Business/Commerce

Case Studies

What America’s Most Walkable Suburb Can Teach Towns Everywhere

America Walks is pleased to be able to offer access to the latest article by Jay Walljasper, What America’s Most Walkable Suburb Can Teach Towns Everywhere. The article highlights the growing trend of suburban leaders recognizing the power of walkable spaces to attract young people, families and businesses to their communities.  Jay examines Arlington County, VA, named one of … Continue reading What America’s Most Walkable Suburb Can Teach Towns Everywhere

Denver: Pedestrian Master Plan

Denver created a 2004 Pedestrian Master Plan as a response to previous citywide planning documents. Its 2000 Comprehensive Plan directed the city to provide more transportation choices and encourage modes that reduced impacts on urban environments. Blueprint Denver, which followed a year later, referred to the pedestrian environment as the city’s primary transportation element and … Continue reading Denver: Pedestrian Master Plan

Standish: Form-Based Codes

A town of about 10,000 citizens 18 miles west of Portland, ME, adopted a new comprehensive plan in 2006 with the main goal of conserving the town’s rural character while directing most of its future growth into village centers. While the plan set the policy direction for future growth, many details of how that future … Continue reading Standish: Form-Based Codes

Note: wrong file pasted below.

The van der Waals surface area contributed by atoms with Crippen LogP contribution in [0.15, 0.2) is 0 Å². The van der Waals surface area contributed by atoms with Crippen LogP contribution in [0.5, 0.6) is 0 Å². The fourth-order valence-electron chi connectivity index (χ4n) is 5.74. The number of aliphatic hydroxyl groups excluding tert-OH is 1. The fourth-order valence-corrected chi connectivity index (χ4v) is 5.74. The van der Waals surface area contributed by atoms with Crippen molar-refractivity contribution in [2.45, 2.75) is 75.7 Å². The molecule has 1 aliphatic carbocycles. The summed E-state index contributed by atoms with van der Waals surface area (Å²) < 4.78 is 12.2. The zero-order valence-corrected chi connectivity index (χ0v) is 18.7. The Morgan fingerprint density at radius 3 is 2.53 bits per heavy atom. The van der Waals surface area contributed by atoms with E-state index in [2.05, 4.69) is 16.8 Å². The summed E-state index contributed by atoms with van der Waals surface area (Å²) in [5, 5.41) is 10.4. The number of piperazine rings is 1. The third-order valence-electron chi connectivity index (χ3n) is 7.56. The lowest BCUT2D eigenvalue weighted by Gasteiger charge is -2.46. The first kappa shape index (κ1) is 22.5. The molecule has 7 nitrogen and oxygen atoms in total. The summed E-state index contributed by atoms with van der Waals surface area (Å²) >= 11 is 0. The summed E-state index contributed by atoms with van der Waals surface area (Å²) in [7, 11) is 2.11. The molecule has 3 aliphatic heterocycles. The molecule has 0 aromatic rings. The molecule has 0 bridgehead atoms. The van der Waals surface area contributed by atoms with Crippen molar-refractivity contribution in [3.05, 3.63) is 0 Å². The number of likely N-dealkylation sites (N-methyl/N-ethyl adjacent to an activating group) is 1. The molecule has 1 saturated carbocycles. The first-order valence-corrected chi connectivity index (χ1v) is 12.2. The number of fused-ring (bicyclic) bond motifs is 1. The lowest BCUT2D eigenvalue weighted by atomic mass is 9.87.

Seattle: Parking Management

Seattle’s parking-management strategy dates back to its first Comprehensive Plan, adopted in 1994 in response to Washington State’s 1990 Growth Management Act. The state mandated city and county comprehensive plans and defined their goals, which included reducing urban sprawl and encouraging in-fill development. Within that political framework, Seattle created a Comprehensive Plan based on an … Continue reading Seattle: Parking Management

Cary: Subdivision Ordinances

Through the process of creating its 2001 Land Use Plan, the town of Cary, NC, formulated goals for itself: retain a sense of place, have a more human-scale and pedestrian-oriented environment, avoid strip development along arterials, focus commercial activity into discrete nodes, and increase connectivity. Street connectivity was seen as a way to foster a … Continue reading Cary: Subdivision Ordinances

Charlotte: Retrofit Street Connectivity

In 2006, the city of Charlotte, NC, created a Street Connectivity program within its Department of Transportation (CDOT) to run the “inventory and implementation of needed street connections within and between neighborhoods as well as the construction of new connectors and local streets to provide improved access and connectivity for future development.” The program is … Continue reading Charlotte: Retrofit Street Connectivity

Arlington: Transit-Oriented Development

Arlington County, VA, is one of the most successful examples of transit- oriented development (TOD) in the United States. In a case study prepared for the Transit Cooperative Research Board, the authors zeroed in on successful TOD tactics employed by Arlington County officials. One of the county’s first steps was to create a general land … Continue reading Arlington: Transit-Oriented Development